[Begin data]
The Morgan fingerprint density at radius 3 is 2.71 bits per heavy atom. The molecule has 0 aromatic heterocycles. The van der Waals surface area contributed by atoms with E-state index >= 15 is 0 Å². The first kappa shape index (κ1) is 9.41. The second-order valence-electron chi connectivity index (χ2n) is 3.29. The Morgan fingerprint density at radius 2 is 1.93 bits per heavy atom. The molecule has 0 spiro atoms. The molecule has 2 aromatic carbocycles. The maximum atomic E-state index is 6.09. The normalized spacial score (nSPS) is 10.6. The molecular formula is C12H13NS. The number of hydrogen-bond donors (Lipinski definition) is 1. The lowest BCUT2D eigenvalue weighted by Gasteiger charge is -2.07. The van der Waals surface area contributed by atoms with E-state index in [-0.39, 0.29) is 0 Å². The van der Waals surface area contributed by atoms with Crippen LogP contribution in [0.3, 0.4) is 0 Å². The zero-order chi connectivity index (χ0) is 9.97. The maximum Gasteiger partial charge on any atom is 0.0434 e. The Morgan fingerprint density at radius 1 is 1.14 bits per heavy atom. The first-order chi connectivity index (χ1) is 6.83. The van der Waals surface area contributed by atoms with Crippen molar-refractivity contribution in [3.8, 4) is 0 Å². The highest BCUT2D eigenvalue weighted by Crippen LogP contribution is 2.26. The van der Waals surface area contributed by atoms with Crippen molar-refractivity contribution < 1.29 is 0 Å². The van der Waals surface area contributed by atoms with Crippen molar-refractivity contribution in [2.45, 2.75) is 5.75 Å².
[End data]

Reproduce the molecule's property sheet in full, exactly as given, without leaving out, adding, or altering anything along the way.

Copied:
The Morgan fingerprint density at radius 3 is 2.71 bits per heavy atom. The molecule has 0 aromatic heterocycles. The van der Waals surface area contributed by atoms with E-state index >= 15 is 0 Å². The first kappa shape index (κ1) is 9.41. The second-order valence-electron chi connectivity index (χ2n) is 3.29. The Morgan fingerprint density at radius 2 is 1.93 bits per heavy atom. The molecule has 0 spiro atoms. The molecule has 2 aromatic carbocycles. The maximum atomic E-state index is 6.09. The normalized spacial score (nSPS) is 10.6. The molecular formula is C12H13NS. The number of hydrogen-bond donors (Lipinski definition) is 1. The lowest BCUT2D eigenvalue weighted by Gasteiger charge is -2.07. The van der Waals surface area contributed by atoms with E-state index in [-0.39, 0.29) is 0 Å². The van der Waals surface area contributed by atoms with Crippen LogP contribution in [0.3, 0.4) is 0 Å². The zero-order chi connectivity index (χ0) is 9.97. The maximum Gasteiger partial charge on any atom is 0.0434 e. The Morgan fingerprint density at radius 1 is 1.14 bits per heavy atom. The first-order chi connectivity index (χ1) is 6.83. The van der Waals surface area contributed by atoms with Crippen molar-refractivity contribution in [3.8, 4) is 0 Å². The highest BCUT2D eigenvalue weighted by Crippen LogP contribution is 2.26. The van der Waals surface area contributed by atoms with Crippen molar-refractivity contribution < 1.29 is 0 Å². The van der Waals surface area contributed by atoms with Crippen molar-refractivity contribution in [2.45, 2.75) is 5.75 Å².